Blair Witch Review

Dim the lights and turn your headset up, because were about to take a look at the world through the eyes of Ellis, a confused middle-aged man on the recovery from some tragic incident that occurred before the game begins. You may be confused but you’re most surely not alone. Meet your partner in crime; Bullet, an energetic German Shepperd who has come along for the ride. The team at Bloober have done a really nice job with the Blair Witch franchise so without further ado, lets dissect this game.

“It’s 1996. A young boy disappears in the Black Hills Forest near Burkittsville, Maryland. As Ellis, a former police officer with a troubled past, you join the search. What starts as an ordinary investigation soon turns into an endless nightmare as you confront your fears and the Blair Witch, a mysterious force that haunts the woods. Inspired by the cinematic lore of the Blair Witch franchise, experience a new psychological horror game that studies your reaction with fear and stress.”

Bloober Team have brought us a lot of first person horror experiences over the years, known for their indie hits Layers of Fear (2016) Layers of Fear 2 in (2019) and a high-tech version of such titles as these with the Observer (2017) with famous actor Rutger Hauer from Blade Runner. But all in all I’d have to say that this is their best looking thus far. The 4K graphics on the Xbox One really take you to scary places with dark and atmospheric level design put together with high quality sound and lighting.

The story-line for Blair Witch is somewhat different than what we see in the films. Usually, it’s groups of teens struggling with each other through-out the encounter, but as described the game is not related to the other stories at all. The main difference is, of course, you have no human to interact with. Apart from Bullet to guide you along the way, you are alone. This style is typical with Bloober’s previous titles and seems to pay off well when the two are mixed together. The game does keep to its traditional lore of the Blair Witch down to the teeth featuring highlights and sights you might find recognisable from the movies but apart from this the story had to be made for a single person, something not usually done for the franchise and I salute the team for their efforts.

As you set forth on your search you are armed only with a flashlight to help keep baddies away, a lot like the gameplay you might find in Alan Wake, where light is used as the ultimate weapon. You’ve also got your furry companion which, by the way, has a multitude of choices to interact with – from petting and praising him for a discovery to telling him to stick by your side or even telling him off. Soon enough, you come across your handy camcorder which can be used for spotting enemies, following invisible trails or night vision to help you through some of those darker areas you will encounter. But, the most important use for the camera is to watch video tapes you find along the venture. These tapes are crucial for finding evidence and accessing the rest of the story. You also come across other evidence like photographs and symbols hanging from the trees. I was lost in a repeating forest for about an hour because of this feature so I can’t stress how important this is. This feature is pretty nifty as once discovered opens a whole new look into how you view your evidence from here on out.

The environment that your journey takes place is the black hills forest, a well known location from the movies. Littered with skinny black trees and thick black bushes, this forest is some harsh terrain and it shows as the game moves on. Sticks and branches snapping and stone creek rocks being thrown around in the distance gives the player a sense they are being watched continuously and push the point of being alone even more. The game sound is very prominent as you will soon realise, making you turn to every noise you hear and just hope something isn’t lurking just behind you. If anything does come within range your trusty sidekick will sniff them out and point to let you know which way to look… Good boy!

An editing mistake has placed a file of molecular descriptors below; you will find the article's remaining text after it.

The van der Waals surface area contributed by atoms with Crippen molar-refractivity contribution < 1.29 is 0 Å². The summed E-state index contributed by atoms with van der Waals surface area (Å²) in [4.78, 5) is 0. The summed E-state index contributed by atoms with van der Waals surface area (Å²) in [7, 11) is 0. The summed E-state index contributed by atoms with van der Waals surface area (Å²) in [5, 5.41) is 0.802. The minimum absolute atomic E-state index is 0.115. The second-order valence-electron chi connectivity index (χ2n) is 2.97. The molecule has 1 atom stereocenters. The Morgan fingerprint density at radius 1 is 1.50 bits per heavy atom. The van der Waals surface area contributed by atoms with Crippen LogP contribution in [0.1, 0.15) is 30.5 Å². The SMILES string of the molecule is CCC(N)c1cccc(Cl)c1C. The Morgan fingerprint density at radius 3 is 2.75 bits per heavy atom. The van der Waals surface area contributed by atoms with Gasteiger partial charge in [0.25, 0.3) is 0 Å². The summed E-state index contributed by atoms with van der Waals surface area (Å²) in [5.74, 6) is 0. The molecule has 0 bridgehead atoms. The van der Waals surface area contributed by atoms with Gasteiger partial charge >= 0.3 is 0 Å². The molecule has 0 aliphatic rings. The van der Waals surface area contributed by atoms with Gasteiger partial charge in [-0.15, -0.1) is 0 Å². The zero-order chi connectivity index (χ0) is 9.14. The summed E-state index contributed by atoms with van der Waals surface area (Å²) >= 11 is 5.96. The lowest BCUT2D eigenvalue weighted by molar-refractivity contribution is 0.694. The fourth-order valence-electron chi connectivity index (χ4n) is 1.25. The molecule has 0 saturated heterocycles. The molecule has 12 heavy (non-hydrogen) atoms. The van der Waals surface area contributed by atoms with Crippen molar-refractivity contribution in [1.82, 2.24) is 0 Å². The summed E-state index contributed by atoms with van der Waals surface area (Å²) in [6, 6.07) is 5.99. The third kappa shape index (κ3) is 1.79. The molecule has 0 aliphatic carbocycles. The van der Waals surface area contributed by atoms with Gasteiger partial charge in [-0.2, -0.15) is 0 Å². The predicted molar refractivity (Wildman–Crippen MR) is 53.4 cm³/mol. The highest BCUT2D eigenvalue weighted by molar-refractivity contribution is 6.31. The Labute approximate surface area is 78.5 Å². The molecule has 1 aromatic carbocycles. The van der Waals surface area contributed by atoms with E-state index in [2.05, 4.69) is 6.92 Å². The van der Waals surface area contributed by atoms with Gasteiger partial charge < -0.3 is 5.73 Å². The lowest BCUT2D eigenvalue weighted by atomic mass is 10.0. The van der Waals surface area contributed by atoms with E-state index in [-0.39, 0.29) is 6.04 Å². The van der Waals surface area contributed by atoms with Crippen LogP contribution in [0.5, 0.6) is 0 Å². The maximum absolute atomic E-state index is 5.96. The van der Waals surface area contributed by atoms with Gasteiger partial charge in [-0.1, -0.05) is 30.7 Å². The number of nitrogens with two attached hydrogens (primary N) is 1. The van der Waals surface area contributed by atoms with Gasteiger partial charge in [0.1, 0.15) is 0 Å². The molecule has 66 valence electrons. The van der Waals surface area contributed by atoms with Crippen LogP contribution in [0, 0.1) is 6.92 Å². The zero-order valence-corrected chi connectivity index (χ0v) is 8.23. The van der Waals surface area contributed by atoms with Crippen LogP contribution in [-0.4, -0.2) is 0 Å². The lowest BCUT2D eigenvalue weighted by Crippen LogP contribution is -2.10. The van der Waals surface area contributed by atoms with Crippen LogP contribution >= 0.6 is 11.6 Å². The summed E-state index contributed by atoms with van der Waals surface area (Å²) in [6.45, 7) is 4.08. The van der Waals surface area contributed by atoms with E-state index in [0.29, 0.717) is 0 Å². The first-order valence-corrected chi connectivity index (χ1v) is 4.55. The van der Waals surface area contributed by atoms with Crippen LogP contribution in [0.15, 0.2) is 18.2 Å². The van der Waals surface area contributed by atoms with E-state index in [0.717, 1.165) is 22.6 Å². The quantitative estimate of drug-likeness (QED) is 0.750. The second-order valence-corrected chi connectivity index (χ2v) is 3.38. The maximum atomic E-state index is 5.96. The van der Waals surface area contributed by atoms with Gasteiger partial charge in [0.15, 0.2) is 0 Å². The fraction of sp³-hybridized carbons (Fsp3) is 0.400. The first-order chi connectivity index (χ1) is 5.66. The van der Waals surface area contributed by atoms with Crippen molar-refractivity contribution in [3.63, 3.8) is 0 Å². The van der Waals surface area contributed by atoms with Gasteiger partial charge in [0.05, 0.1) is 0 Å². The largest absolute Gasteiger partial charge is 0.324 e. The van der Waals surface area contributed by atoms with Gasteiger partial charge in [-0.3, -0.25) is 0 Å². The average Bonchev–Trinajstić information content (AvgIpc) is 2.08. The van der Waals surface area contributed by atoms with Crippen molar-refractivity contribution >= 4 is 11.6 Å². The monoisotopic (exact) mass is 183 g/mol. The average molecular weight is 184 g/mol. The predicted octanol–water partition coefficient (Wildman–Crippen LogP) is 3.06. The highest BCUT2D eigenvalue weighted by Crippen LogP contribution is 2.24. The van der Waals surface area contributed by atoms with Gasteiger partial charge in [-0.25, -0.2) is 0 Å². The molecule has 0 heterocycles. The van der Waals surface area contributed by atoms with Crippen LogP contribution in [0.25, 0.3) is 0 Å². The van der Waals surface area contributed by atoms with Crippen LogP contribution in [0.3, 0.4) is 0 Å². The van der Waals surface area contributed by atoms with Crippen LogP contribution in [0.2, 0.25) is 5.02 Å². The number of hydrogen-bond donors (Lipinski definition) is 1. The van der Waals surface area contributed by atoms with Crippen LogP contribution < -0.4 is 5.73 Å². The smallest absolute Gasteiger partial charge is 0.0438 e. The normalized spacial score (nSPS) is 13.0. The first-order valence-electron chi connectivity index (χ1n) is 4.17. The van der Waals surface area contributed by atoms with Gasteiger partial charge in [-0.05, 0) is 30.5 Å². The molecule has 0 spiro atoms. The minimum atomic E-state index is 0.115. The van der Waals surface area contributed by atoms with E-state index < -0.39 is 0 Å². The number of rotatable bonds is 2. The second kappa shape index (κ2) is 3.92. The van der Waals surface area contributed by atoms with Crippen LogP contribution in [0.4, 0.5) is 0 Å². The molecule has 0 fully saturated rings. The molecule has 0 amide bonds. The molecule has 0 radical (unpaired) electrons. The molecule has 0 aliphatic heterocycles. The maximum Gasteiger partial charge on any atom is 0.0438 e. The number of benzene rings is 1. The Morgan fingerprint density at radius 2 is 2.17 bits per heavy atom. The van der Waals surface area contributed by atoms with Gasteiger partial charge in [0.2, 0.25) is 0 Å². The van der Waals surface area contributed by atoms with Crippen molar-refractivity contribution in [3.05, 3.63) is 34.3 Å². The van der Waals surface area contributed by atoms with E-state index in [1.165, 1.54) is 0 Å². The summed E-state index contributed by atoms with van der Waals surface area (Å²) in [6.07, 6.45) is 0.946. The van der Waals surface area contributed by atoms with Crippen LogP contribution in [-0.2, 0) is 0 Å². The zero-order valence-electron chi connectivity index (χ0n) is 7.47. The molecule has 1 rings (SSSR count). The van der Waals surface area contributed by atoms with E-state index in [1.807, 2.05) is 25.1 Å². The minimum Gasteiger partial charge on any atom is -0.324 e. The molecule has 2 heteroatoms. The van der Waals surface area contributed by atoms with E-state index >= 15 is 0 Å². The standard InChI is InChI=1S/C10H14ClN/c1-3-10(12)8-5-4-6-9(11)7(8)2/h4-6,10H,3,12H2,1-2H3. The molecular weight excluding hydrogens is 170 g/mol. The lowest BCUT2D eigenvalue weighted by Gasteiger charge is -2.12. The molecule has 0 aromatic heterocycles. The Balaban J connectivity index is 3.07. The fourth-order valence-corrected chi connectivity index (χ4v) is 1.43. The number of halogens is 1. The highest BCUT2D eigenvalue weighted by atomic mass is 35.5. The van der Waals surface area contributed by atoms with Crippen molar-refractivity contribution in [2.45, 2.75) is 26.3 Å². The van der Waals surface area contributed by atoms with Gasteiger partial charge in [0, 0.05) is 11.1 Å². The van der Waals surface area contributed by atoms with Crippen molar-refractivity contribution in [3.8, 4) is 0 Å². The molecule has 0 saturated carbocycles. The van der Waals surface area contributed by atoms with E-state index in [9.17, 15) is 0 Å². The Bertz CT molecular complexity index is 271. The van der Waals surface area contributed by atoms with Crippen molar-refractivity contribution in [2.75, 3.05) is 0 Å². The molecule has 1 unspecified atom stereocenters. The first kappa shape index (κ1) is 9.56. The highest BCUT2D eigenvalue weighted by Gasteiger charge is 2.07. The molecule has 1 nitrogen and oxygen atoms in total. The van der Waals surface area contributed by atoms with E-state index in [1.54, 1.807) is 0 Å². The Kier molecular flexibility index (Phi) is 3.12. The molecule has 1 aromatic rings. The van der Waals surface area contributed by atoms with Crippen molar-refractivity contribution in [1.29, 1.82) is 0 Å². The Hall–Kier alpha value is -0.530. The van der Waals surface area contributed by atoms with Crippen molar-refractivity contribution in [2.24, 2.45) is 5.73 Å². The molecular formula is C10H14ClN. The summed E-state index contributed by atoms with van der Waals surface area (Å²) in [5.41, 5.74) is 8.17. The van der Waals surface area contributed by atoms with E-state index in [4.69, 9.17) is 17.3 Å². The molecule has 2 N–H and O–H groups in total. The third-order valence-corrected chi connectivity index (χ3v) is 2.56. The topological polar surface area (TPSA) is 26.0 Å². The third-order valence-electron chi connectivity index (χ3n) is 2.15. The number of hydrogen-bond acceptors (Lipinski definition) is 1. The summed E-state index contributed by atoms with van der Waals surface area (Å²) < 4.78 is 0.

I might be going against the grain but its because I enjoy these types of games. Horror games usually don’t have the greatest audience but there is still an audience and I for one enjoyed this experience. Games like these must be selling or else why would they still be making these types of  games? Food for thought! Bloober Team have done a pretty sweet job with Blair Witch and it would be nice to see what other franchises these guys can get their hands on.


I really enjoyed Blair Witch, it caught the essence of the franchise and definitely gave me nostalgia from the movies – which now I have to watch again. Visuals look great and it plays well, although being a bit short in length I’d recommend this to any horror or franchise fan. Bloober did a pretty good job and I can’t wait to see what they have in store next.

This game was tested and reviewed on Xbox One. All of the opinions and insights here are subject to that version.
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  • Beautifully creepy visuals
  • Brilliant use of sound to build atmosphere
  • Easy to grasp gameplay
  • The Dog - and yes, you can pet him!
  • Experience is a little too short
Gameplay - 7.9
Graphics - 8
Audio - 8.5
Longevity - 5
Written by
Hey gamers! Dj Redcap here, been a gamer for years. A passion for video games since the early days of Atari Pong to the modern ages of Xbox One X, I've seen the Sega Master System, the NES, the Dreamcast, GameCube and all the rest. Born 1984, I have seen some great video game advances over the years and I'm glad to be here for them all. Hail from a small dot down the bottom end of Australia and proud to support Xbox. Feel free to hit me up on Xbox GT: vv Dj Redcap vv or twitter @Dj_Redcap

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